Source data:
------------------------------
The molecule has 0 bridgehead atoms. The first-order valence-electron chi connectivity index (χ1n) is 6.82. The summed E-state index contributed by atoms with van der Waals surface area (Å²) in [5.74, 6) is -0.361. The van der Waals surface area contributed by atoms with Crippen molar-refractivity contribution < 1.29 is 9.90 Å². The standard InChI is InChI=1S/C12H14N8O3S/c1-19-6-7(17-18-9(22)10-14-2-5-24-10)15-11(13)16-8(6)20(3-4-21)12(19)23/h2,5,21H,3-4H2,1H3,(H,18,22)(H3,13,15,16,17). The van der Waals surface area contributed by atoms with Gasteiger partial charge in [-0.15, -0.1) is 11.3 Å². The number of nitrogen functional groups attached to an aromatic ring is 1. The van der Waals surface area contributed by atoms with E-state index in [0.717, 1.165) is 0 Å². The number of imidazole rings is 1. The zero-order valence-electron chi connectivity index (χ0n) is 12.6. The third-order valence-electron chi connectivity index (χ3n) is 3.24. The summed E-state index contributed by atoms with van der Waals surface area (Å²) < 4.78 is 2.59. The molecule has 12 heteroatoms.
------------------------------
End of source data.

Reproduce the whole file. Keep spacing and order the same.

The molecule has 0 bridgehead atoms. The first-order valence-electron chi connectivity index (χ1n) is 6.82. The summed E-state index contributed by atoms with van der Waals surface area (Å²) in [5.74, 6) is -0.361. The van der Waals surface area contributed by atoms with Crippen molar-refractivity contribution < 1.29 is 9.90 Å². The standard InChI is InChI=1S/C12H14N8O3S/c1-19-6-7(17-18-9(22)10-14-2-5-24-10)15-11(13)16-8(6)20(3-4-21)12(19)23/h2,5,21H,3-4H2,1H3,(H,18,22)(H3,13,15,16,17). The van der Waals surface area contributed by atoms with Gasteiger partial charge in [-0.15, -0.1) is 11.3 Å². The number of nitrogen functional groups attached to an aromatic ring is 1. The van der Waals surface area contributed by atoms with E-state index in [0.717, 1.165) is 0 Å². The number of imidazole rings is 1. The zero-order valence-electron chi connectivity index (χ0n) is 12.6. The third-order valence-electron chi connectivity index (χ3n) is 3.24. The summed E-state index contributed by atoms with van der Waals surface area (Å²) < 4.78 is 2.59. The molecule has 12 heteroatoms.